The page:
Indoor More Risky Than Outdoor Tanning for Melanoma?

Kate Johnson

March 19, 2012

March 19, 2012 (San Diego, California) — Indoor tanning might be a more reliable predictor of invasive cutaneous melanoma than outdoor sunburns, according to a study presented here at the American Academy of Dermatology 70th Annual Meeting.

The findings build on the results of the Minnesota Skin Health Study, which found an increased risk for melanoma (odds ratio, 1.74) with ever tanning indoors (Cancer Epidemiol Biomarkers Prev. 2010;19:1557-1568), but did not directly compare the risk of outdoor and indoor ultraviolet (UV) exposure.

The new analysis, which involved 1167 cases diagnosed from 2004 to 2007 and 1101 control subjects, combined personal and environmental factors to predict a patient's risk of developing melanoma.

Although there are other models, "none are population-based, which limits generalizability...and none include indoor tanning exposure," said Lauren Smith, MD, from New York University Langone Medical Center in New York City.

The development of a reliable model that could be used in clinical practice would allow physicians to combine patient self-reported history with clinical information to estimate overall melanoma risk, and would facilitate the development of management recommendations based on individual risk, she explained.

In the Minnesota Skin Health Study, patients diagnosed with melanoma were 60% female, had a mean age of 45.6 years, and were age- and sex-matched with control subjects who were randomly selected from state driver's license lists.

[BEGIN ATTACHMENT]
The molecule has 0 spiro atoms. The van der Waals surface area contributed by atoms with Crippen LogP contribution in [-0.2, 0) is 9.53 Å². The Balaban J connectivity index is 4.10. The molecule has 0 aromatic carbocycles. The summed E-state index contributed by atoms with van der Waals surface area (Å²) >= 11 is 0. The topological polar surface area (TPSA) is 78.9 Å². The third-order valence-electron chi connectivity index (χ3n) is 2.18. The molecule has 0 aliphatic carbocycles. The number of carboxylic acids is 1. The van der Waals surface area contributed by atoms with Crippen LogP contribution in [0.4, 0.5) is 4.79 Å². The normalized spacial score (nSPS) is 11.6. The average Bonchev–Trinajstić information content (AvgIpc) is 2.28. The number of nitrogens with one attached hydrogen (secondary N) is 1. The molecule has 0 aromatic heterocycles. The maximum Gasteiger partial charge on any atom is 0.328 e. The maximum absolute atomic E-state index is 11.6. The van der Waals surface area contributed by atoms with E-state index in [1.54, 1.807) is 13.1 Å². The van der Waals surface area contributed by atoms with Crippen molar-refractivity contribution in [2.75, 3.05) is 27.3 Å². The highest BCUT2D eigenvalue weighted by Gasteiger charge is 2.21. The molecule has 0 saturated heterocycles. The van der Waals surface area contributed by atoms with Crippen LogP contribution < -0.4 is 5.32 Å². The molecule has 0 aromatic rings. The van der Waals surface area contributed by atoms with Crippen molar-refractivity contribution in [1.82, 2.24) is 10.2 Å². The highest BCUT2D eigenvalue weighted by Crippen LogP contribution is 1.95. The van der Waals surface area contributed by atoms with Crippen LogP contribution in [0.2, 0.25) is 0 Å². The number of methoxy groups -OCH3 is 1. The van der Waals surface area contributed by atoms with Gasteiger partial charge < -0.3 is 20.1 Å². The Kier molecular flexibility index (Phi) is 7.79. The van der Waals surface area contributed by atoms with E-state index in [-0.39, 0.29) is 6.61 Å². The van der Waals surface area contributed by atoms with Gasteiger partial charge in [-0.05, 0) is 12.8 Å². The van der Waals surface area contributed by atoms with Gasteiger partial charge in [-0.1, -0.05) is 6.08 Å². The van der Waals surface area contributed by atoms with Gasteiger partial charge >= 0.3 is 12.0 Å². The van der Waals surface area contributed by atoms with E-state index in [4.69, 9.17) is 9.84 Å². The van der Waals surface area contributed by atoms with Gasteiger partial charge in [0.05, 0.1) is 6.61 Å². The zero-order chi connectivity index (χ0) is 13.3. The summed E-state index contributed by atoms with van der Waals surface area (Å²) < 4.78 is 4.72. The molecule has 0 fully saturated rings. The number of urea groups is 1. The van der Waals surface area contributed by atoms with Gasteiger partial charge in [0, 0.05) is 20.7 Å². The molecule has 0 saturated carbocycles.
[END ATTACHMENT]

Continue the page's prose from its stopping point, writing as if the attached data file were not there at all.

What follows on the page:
The study used self-administered questionnaires and telephone interviews to collect information on personal risk factors such as family history and phenotypic factors (eye, skin, and hair color, moles and freckling). They also asked about the use of indoor tanning, the types of devices used, initiation age, period of use, dose, duration, indoor-tanning-related burns, and outdoor UV exposure.

"Outdoor sun exposure means different things to different people," DeAnn Lazovich, PhD, from the University of Minnesota, Minneapolis, and senior investigator on the study, told Medscape Medical News. "In this study, it is measured by lifetime sunburns, which represents intense intermittent exposure...even if the person had very little regular outdoor exposure."

The study found that 4 UV risk factors were significantly associated with melanoma: outdoor lifetime sunburns, indoor tanning, frequency of indoor tanning, and burns from indoor tanning (P < .0001 for all).

However, when these factors were combined with personal risk factors (age, sex, family history, and phenotypic factors), outdoor lifetime sunburns became much less significant (P = .8) than indoor tanning frequency (P = .026).

An initial model, using only personal factors (age, sex, family history, and phenotypic factors) gave an area-under-the-curve (AUC) predictability of 72%, meaning that "if we evaluated 100 patients, this model would adequately predict the risk of 72 of those patients," said Dr. Smith.

Adding outdoor lifetime sunburns to the model increased this predictability to 73%, "but with a P value of .8, this wasn't significant, meaning that the addition of outdoor burns did not improve the predictability of the first model," she explained.

"We then took out outdoor burns and added indoor UV exposure (ever/never indoor tanning, frequency of use, and burns), that increased our AUC to 74%, which was statistically significant [P = .026], meaning that the addition of indoor UV exposure did significantly improve the risk model."

Although the Minnesota Skin Health Study was the first to establish a dose–response relation between indoor tanning and melanoma, it has not discouraged the trend, said Dr. Smith.